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  • Karly McMullen

BAS Researcher & Ocean Diagnostics Collaborate to Identify Microplastics at Depth in Antarctic Water

Updated: Jan 10


Photo provided by Emily Rowlands, PhD

To understand microplastic risks to marine ecosystems, scientists need to know the levels of microplastics available to animals in the environment and at what depths below the ocean plastics could be occurring. In fact, it's likely that most microplastics in the ocean have sunk below the surface to depths that are not commonly sampled by researchers. Dr. Emily Rowlands sought to undercover some of this microplastic mystery in Antarctic waters.


British Antarctic Survey researcher and recent graduate from a PhD partnered with the University of Exeter, Dr. Rowlands, visited Ocean Diagnostics' Victoria office in 2022. From the United Kingdom to Victoria, Canada, the collaboration led to enhancements in Raman polymer identification methods, which will improve the accuracy of identifying the type of plastics in samples from the environment. Proper identification of microplastic polymers is important to determine if aged particles found in the environment are indeed plastic and where they might have originated from. This identification leads to a better understanding of microplastic exposure levels, associated environmental risks and prevention.


Photo provided by Emily Rowlands, PhD

Microplastics at different depths may account for missing plastics in the ocean


The fate of microplastics in the ocean is still largely unknown.


“Globally, there is not a lot of information out there about the vertical distribution of plastics. Researchers estimate that 99% of plastic predicted to enter the ocean is unaccounted for. One reason for this may be that plastics are fluctuating vertically in the water column,” says Dr. Rowlands.


We know plastics are everywhere, including in polar sea ice.


Antarctica is often thought of as a remote, pristine region. It is home to world-renowned ecosystems and famously loved animals, but it is also massively important for regulating global climate and trapping heat and carbon. The strong current that circulates Antarctica merges water from three major ocean basins, which potentially bring with them plastics from around the world.


Measuring a 24-hour flux, rather than microplastic concentrations at one given time, Dr. Rowlands found microplastics are most abundant at the 50 m and 100 m depths. This depth range is an important feeding zone for Antarctic krill.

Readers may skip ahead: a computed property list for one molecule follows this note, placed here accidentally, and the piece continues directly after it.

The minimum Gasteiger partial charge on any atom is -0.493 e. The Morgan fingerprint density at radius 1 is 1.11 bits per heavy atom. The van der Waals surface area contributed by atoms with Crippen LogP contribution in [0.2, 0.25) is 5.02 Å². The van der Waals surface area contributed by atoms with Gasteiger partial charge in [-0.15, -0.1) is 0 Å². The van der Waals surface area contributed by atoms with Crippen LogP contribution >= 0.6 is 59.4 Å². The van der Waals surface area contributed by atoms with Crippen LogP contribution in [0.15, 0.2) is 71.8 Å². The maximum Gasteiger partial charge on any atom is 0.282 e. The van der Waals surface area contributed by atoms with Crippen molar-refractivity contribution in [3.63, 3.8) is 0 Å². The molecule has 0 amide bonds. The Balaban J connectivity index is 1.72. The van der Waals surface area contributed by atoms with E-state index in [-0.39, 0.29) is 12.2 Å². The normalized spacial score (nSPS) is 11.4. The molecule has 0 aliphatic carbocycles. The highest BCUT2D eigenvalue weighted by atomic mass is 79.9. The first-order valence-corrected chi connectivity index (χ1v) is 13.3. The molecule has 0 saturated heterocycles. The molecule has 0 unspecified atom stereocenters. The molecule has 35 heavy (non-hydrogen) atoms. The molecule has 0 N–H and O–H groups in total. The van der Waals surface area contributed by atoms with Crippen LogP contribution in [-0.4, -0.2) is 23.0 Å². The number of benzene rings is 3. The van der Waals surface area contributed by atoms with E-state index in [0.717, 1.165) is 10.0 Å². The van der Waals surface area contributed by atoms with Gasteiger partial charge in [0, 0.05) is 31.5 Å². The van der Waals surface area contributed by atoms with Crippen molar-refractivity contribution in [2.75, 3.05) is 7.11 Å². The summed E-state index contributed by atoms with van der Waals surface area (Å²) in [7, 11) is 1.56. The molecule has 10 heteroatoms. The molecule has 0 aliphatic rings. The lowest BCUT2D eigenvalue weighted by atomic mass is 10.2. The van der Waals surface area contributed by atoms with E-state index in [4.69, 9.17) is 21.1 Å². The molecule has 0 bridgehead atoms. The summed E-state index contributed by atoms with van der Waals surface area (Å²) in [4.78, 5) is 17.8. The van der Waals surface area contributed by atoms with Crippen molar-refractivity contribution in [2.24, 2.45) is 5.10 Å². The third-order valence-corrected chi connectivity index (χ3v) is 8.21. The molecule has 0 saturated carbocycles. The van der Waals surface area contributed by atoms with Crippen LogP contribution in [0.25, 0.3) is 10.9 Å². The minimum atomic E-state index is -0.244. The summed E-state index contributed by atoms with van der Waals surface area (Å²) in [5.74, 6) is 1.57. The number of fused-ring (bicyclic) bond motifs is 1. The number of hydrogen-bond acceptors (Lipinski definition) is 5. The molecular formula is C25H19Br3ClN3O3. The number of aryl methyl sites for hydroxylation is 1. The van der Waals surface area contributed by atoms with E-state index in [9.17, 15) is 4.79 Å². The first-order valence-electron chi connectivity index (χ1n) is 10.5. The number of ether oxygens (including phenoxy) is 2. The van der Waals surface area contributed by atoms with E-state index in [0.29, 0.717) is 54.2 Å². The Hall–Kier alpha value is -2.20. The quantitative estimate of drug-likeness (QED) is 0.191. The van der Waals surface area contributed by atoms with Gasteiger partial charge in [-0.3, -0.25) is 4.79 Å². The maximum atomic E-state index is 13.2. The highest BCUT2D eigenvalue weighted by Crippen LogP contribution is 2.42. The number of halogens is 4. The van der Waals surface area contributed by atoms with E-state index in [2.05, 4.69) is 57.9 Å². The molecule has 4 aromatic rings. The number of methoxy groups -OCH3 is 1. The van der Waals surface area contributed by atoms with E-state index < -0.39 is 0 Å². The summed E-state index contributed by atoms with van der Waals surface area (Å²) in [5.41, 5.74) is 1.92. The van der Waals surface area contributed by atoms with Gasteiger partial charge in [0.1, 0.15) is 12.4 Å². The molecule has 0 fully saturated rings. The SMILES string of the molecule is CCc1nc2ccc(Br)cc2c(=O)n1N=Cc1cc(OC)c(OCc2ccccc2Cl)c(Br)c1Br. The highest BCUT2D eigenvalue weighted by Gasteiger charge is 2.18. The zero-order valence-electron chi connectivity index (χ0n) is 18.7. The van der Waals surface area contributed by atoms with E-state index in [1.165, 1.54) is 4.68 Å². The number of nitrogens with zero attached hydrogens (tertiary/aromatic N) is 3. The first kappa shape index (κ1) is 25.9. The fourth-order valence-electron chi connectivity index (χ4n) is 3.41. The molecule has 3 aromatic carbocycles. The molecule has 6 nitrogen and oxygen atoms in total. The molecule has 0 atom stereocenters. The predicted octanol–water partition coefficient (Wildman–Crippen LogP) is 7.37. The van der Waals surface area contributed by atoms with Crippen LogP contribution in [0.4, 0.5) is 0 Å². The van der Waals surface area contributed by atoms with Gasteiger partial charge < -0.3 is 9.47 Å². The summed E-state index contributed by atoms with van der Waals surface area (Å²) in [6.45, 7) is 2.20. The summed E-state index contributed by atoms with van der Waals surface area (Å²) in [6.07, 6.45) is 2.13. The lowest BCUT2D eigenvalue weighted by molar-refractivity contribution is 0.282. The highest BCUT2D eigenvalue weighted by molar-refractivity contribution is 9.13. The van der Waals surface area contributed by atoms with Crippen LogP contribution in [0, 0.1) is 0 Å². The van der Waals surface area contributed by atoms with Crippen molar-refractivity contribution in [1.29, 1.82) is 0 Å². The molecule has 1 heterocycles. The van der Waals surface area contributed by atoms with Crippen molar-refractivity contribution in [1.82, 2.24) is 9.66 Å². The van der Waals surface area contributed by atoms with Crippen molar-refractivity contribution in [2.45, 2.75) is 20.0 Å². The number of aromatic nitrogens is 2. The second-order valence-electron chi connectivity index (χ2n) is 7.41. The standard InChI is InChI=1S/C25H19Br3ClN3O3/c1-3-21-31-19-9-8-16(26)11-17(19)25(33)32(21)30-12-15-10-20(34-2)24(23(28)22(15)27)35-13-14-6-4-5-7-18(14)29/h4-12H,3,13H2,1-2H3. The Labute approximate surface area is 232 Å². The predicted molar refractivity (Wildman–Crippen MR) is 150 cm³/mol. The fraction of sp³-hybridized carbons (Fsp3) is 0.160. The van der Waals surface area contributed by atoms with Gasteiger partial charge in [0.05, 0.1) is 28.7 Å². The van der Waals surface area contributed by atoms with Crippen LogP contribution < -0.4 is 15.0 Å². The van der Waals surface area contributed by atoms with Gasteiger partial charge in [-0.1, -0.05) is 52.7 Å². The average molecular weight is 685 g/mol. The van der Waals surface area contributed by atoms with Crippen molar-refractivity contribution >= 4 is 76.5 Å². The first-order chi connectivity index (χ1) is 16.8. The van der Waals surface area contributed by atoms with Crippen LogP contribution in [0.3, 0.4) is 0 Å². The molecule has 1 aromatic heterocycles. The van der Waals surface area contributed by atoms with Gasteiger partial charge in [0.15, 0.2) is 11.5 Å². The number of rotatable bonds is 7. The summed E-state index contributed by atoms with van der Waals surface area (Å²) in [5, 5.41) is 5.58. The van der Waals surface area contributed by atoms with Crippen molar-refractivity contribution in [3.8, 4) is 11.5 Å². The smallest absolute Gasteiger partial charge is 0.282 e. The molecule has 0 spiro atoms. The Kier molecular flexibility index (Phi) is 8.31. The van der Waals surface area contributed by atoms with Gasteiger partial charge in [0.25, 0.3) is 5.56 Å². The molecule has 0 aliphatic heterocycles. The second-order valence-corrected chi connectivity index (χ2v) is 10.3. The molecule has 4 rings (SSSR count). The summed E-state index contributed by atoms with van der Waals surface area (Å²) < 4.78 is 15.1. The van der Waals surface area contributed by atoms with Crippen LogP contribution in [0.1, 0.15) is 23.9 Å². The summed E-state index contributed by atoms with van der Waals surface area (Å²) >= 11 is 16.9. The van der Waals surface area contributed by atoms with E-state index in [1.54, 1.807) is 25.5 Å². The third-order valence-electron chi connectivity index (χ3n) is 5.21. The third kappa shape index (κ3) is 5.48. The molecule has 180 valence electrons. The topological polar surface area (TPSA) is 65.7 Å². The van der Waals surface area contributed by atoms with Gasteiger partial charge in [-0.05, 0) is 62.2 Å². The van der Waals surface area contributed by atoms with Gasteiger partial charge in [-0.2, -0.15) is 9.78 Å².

“This vertical flux of microplastics may account for some of the missing plastics in our oceans. This area is also a key feeding zone for Antarctic krill which may mistake microplastics for natural and nutritious food,” Dr. Rowlands explains.


Photo provided by Emily Rowlands, PhD

Dr. Rowlands Visits Ocean Diagnostics in Victoria, Canada


To evaluate the potential harm to ocean species, we must understand exposure levels. To do so, reliable methods are needed to identify microplastics in the water at various depths. This is especially challenging when microplastics are covered in organic matter or weathered and worn.


“When analysing ocean plastics, there are so many obstacles to overcome. It is really helpful to look at the different techniques,” notes Dr. Rowlands.


Through her PhD program, Dr. Rowlands had funding for training. After learning about microplastics expertise, technologies and analytical capabilities of Ocean Diagnostics, Dr. Rowlands decided to visit the Victoria office to collaborate on improving analysis and knowledge of microplastic pollution in deep polar waters of Antarctica.


Working together, Dr. Rowlands and the team at Ocean Diagnostics, led by Chief Scientist, Dr. Anna Posacka, enhanced Raman spectroscopy polymer identification methods.


“When I saw the work that Ocean Diagnostics was doing, I thought it was extremely novel and cutting edge, especially the vertical monitoring of microplastics through the water column. They were also using Raman spectroscopy, while we were using FTIR. I was interested to see how our techniques varied,” shares Dr. Rowlands.


Photo provided by Emily Rowlands, PhD

Microplastics from Antarctica Brought to Ocean Diagnostics for Analysis


Microplastics that Dr. Rowlands collected at different depths aboard the British Antarctic Survey research vessel in the Southern Ocean were brought to Ocean Diagnostics’ laboratory for analysis.


Plastics were analysed while Dr. Rowlands worked alongside the team in Victoria. The knowledge exchange was mutually beneficial as the team collaborated to enhance Raman spectroscopy techniques.


Ocean Diagnostics Inc.

Collaboration among scientists is crucial: “Everything is linked”


Dr. Rowlands explains the need for more collaborative efforts, between and among scientists and policymakers, but also between scientists studying in different fields. “Everything is linked,” she says.


Moving into a post-doctoral position under the British Antarctic Survey CUPIDO project, Dr. Rowlands now looks at how zooplankton may impact the distribution of microplastics and how microplastics may impact carbon transport. Ocean Diagnostics is currently assessing samples the British Antarctic microplastics team, led by Dr. Clara Manno, collected from the Mediterranean.


The collaborations continue and Ocean Diagnostics is incredibly grateful for the shared knowledge and enthusiasm from Dr. Rowlands’ stay.


 

Ocean Diagnostics Inc. (ODI) is a Victoria, B.C.-based environmental impact company that diagnoses and protects our planet from the threats of plastic pollution and biodiversity loss. Through innovative technology, cutting-edge laboratory capabilities and collaborative partnerships, ODI enables scientists and the public to collect the data needed to influence local and global solutions.


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